The Mikra and Intoxication.

By
Hakham Meir Yosef Rekhavi

When discussing intoxication one should bear in mind that this matter also covers the recreational use of drugs. When we examine the Mikra (Scripture) to find an answer to any question we should ask ourselves certain questions such as, "Is it in keeping, or does it go against the written word of the Mikra?" "Does it contravene the principle of a miswa (commandment)?" The Tora is self-explanatory and the meaning of all its parts can be discovered by the exegetical approach on the basis of the scripture alone. "Study Scripture carefully and do not accept blindly the opinions of others." There is however one prerequisite for understanding the Tora: piety. The Tora will yield its secrets to him only who seeks and searches with earnestness, with his heart directed towards heaven. One of the fundamentals of Karaism is that the Mikra must be understood according to the Peshat, that is the "plain meaning". The Plain Meaning does not mean literal interpretation; it means interpreting in accordance with the rules of the Hebrew language and the textual context. This also means that we must put aside our personal feelings. If we approach the Mikra with a preconception in our heads we will never arrive at the Truth, for we will be searching for passages in the Mikra to back up our already conceived ideas and notions.

Any answer based upon an understanding taken from the Mikra should be backed up by the relevant Biblical verse. If one cannot find an actual verse or passage in the Mikra that states, "You shall not do...." or "You may...." then one has to fall back upon the only option that is then left, and that being Hekkesh (Analogy). One can use the concept of Hekkesh when it comes to cannabis by equating cannabis with wine and other intoxicants; this is legitimate, (this I will come back to later).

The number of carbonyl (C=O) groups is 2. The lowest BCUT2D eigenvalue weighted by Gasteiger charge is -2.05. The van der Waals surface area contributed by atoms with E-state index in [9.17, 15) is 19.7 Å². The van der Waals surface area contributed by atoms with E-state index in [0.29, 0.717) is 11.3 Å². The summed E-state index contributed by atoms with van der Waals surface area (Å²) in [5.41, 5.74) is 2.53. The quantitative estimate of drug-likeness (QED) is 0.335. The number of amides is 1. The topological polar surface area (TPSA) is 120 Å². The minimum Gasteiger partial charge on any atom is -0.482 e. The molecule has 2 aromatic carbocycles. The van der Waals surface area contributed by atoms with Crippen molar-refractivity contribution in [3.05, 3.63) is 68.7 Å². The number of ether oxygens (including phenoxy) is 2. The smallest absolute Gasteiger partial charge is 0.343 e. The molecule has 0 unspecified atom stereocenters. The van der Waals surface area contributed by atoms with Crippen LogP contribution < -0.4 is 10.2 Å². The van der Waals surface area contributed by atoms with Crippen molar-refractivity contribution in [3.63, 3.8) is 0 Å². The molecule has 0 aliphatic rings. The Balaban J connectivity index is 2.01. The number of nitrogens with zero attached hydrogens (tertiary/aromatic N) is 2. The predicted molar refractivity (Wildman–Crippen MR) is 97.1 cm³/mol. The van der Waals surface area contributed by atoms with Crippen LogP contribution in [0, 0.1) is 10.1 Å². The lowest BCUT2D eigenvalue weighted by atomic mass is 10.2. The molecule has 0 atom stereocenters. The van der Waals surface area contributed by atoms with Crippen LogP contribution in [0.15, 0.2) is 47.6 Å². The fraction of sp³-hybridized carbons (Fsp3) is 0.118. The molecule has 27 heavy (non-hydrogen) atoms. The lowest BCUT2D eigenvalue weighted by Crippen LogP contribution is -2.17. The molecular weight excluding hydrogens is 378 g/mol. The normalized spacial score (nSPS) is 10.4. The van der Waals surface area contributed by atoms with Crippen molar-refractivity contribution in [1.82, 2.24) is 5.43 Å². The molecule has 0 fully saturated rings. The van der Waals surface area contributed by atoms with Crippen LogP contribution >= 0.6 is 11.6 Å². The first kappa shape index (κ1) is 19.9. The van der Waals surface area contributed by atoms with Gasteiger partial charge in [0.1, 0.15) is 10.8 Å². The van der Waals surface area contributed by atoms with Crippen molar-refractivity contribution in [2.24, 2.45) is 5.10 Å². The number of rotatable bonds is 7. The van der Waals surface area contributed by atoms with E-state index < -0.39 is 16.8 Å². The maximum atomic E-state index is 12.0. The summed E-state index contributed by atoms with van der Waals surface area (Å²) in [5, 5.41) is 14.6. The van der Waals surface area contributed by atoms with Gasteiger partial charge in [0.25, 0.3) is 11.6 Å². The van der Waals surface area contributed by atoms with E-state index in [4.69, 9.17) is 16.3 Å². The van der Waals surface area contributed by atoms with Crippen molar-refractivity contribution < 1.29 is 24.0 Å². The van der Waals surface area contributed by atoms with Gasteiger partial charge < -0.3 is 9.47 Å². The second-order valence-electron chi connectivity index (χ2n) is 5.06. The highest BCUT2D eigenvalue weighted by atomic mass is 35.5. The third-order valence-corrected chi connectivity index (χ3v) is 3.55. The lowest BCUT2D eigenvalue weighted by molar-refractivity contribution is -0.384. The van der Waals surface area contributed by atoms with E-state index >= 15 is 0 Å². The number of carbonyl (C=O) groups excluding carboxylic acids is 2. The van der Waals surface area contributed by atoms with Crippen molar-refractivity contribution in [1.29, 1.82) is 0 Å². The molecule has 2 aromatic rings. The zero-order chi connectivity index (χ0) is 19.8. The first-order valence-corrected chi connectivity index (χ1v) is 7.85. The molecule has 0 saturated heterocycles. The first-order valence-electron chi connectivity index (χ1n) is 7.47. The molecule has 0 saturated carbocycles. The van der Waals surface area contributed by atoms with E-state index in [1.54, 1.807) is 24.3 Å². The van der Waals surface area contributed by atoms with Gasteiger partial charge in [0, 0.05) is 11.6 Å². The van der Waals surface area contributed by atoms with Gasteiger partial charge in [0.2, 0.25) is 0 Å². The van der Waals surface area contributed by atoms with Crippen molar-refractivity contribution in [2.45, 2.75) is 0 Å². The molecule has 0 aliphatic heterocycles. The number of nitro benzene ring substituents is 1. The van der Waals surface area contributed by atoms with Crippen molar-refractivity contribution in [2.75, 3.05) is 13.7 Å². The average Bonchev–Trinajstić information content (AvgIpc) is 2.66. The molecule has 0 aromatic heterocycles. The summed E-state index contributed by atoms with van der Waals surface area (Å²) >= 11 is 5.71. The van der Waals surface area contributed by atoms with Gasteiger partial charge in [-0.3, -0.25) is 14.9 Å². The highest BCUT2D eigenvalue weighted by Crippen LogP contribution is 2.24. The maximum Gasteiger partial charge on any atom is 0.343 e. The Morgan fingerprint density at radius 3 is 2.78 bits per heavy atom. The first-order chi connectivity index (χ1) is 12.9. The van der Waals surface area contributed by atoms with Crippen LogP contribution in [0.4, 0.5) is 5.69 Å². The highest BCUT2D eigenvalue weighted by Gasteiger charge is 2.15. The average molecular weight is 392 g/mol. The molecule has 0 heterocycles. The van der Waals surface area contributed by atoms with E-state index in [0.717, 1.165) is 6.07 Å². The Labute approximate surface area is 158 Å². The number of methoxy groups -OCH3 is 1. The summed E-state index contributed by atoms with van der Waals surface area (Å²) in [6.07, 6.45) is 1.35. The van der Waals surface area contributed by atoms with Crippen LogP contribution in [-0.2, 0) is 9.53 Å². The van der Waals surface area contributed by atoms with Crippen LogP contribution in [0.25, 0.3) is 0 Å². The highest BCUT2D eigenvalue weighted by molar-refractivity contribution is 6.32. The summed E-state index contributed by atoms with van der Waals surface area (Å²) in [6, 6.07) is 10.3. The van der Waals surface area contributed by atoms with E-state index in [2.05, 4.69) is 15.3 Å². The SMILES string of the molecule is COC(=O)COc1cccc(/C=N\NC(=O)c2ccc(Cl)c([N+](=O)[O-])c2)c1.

When it comes to the use of cannabis, one might argue that its use is wrong because certain cultures use drugs in their religious ceremonies. This is not a valid argument, for the Aztecs used cocoa in their religious ceremonies that does not mean that we should stop drinking cocoa. The fact that the use of cannabis in the U.S. is against the law of the land is not a legitimate argument either. In many countries in Europe cannabis has already been decriminalised, and this is not a legitimate argument for its use. Neither of these arguments means that according to the Mikra cannabis is or is not permitted. In many countries alcohol is illegal and in many countries it is legal, but this does not affect the halakhic understanding of the Mikra when it comes to alcohol.

We can see from the following passage in the Tora that deals with the Second Tithe that the drinking of intoxicants is permitted:

"You shall tithe, tithe all the produce of your seed, that the field brings forth year (by) year. And you shall eat before YHWH your God, in the place that he shall choose to have his name dwell there, the tithe of your grain of your new-wine and of your fresh-oil, and the firstborn of your cattle and of your flocks, in order that you shall learn to revere YHWH your God all the days. And if the way shall be too great from you, so you are not able to carry it, because the place shall be too far from you, which YHWH your God shall choose to place his name there, because YHWH your God shall bless you. You shall give in silver, and you shall bind the silver in your hand, and you shall go to the place that YHWH your God shall choose. And you shall give the silver for all that your soul/life force craves, for cattle and for flock and for wine and for intoxicant, and for all that your soul/life force shall ask you, and you shall eat there before YHWH your God, and you shall rejoice, you and your household. And the Lewi [Levite] that is within your gates you shall not abandon him, for he has no part and inheritance with you." (Deut. 14:22-27)

The Mikra does not forbid the use of intoxicants but limits their use and shows that drunkenness was one of the major vices of antiquity. Well-known cases of intoxication are Nowah [Noah] (Gen 9:21), Lot (19:33-35), Naval (1Sam 25:36), Uriyya [Uriah] (2 Sam 11:13), Amnon (13:28), Ela (1Kings 16:9), and Ben-Hadhadh [Ben-Hadad] (20:16). Even the women were guilty (Amos 4:1). The symptoms and effects of strong drink are vividly pictured (Job 12:25; Ps 107:27; Isa 28:7; Hos 4:11). While the Mikra condemns intemperance in the strongest terms, it does not prescribe total abstinence as a formal and universal rule. In certain circumstances the use of alcohol is prohibited i.e. when the Kohen is on duty (Lev. 10:9) and also to the Nazir [Nazirite] (Num. 6:3-4).